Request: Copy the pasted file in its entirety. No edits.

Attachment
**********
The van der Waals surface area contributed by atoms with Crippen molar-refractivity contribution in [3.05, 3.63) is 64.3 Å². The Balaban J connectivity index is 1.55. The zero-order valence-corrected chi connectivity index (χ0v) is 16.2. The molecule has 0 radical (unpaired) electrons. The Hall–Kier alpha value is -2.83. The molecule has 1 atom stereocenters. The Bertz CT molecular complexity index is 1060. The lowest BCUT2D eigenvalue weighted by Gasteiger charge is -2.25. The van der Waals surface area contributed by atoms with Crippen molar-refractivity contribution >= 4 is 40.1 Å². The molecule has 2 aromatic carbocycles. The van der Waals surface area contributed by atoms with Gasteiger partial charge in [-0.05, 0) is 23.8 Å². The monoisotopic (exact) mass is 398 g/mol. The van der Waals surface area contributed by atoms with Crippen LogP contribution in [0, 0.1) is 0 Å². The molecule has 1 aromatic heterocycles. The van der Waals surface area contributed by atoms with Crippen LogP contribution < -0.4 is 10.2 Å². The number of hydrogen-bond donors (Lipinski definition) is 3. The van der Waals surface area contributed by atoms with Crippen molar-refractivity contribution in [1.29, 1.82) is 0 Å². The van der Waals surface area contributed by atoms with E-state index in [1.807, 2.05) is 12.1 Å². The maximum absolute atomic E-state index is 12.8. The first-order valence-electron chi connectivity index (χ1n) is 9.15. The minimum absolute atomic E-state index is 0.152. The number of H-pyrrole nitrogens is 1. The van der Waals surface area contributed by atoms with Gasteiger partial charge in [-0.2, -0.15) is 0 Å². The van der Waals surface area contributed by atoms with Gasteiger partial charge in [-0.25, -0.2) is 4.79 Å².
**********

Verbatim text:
The van der Waals surface area contributed by atoms with Crippen molar-refractivity contribution in [3.05, 3.63) is 64.3 Å². The Balaban J connectivity index is 1.55. The zero-order valence-corrected chi connectivity index (χ0v) is 16.2. The molecule has 0 radical (unpaired) electrons. The Hall–Kier alpha value is -2.83. The molecule has 1 atom stereocenters. The Bertz CT molecular complexity index is 1060. The lowest BCUT2D eigenvalue weighted by Gasteiger charge is -2.25. The van der Waals surface area contributed by atoms with Crippen molar-refractivity contribution >= 4 is 40.1 Å². The molecule has 2 aromatic carbocycles. The van der Waals surface area contributed by atoms with Gasteiger partial charge in [-0.05, 0) is 23.8 Å². The monoisotopic (exact) mass is 398 g/mol. The van der Waals surface area contributed by atoms with Crippen LogP contribution in [0, 0.1) is 0 Å². The molecule has 1 aromatic heterocycles. The van der Waals surface area contributed by atoms with Crippen LogP contribution < -0.4 is 10.2 Å². The number of hydrogen-bond donors (Lipinski definition) is 3. The van der Waals surface area contributed by atoms with Crippen molar-refractivity contribution in [1.29, 1.82) is 0 Å². The van der Waals surface area contributed by atoms with E-state index in [1.807, 2.05) is 12.1 Å². The maximum absolute atomic E-state index is 12.8. The first-order valence-electron chi connectivity index (χ1n) is 9.15. The minimum absolute atomic E-state index is 0.152. The number of H-pyrrole nitrogens is 1. The van der Waals surface area contributed by atoms with Gasteiger partial charge in [-0.2, -0.15) is 0 Å². The van der Waals surface area contributed by atoms with Gasteiger partial charge in [-0.25, -0.2) is 4.79 Å².